Nintendo's contract workers are speaking up about poor conditions

Weeks after being hit with an NLRB complaint, Nintendo is facing growing negative accounts from current and former contract employees.

Nintendo's contract hiring practices are in the spotlight after weeks of contract employee accounts hitting the media about poor working conditions at the company's Redmond-area offices. These stories began to spread after Nintendo and staffing partner Aston Parker were hit by a complaint from the United States' National Labor Relations Board

The latest of these comes from Axios, which interviewed several current and former Nintendo of America contractors. According to several employees, Nintendo's reliance on contract workers comes hand-in-hand with incredibly tight oversight and harsh reactions to any time off. One former contractor told the outlet that when their grandfather died, they were told that they "would not have a job when they got back" if they attended his funeral.

Notably, Axios also seems to indicate that word of negative stories at Nintendo has reached upper management. Nintendo of America president Doug Bowser apparently issued an internal memo saying that they found stories reaching the public "troubling" and that management is "closely reviewing the content."

It does not appear that Nintendo is making any major changes to its staffing practices at this time.

Both Kotaku and IGN have reported similar stories in the last few weeks. Kotaku's reporting described instances of contract employees being reprimanded by managers from the firms that act as middle-people between them and Nintendo for even the most minor attempts to advocate for themselves.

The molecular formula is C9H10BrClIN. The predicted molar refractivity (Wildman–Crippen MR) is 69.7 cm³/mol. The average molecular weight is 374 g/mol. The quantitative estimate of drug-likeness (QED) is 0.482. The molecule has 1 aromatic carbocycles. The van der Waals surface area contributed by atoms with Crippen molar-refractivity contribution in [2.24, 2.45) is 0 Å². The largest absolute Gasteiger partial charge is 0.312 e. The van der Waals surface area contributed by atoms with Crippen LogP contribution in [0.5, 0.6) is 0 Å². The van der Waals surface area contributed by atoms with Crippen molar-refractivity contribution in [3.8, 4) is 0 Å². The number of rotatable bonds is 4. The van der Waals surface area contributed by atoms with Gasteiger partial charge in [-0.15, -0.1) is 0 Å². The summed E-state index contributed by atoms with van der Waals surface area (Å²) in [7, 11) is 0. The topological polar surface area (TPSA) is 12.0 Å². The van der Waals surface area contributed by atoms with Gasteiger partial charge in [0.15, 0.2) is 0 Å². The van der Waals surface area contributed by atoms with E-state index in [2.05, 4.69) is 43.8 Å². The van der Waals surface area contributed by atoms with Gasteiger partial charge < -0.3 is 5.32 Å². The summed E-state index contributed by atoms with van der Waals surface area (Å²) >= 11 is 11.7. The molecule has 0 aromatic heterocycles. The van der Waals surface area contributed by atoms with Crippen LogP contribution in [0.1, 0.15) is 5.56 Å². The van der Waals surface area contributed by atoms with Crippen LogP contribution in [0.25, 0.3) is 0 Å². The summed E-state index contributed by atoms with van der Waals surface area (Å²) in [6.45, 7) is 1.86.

All three sites described a practice of routinely hiring contractors for 10-11 month contracts, allegedly treating them like full-time employees but denying them essential benefits.

IGN reported on similar stories, and indicated that how Nintendo and its partners treated partners allegedly changed around 2015, when the company was struggling with the floundering Wii U while racing to launch the Nintendo Switch.

Whether it was Nintendo of America, its Japan headquarters, or the contracting firms that hired temporary employees that instilled these practices remains unclear. Some employees describe domineering oversight from Japan HQ, others call out managers from staffing partners like Parker Staffing and Aston Carter. 

Nintendo of America's relationship with both organizations sat at the center of all of these complaints.

We've reached out to Nintendo for comment on this story and will update it when the company responds.

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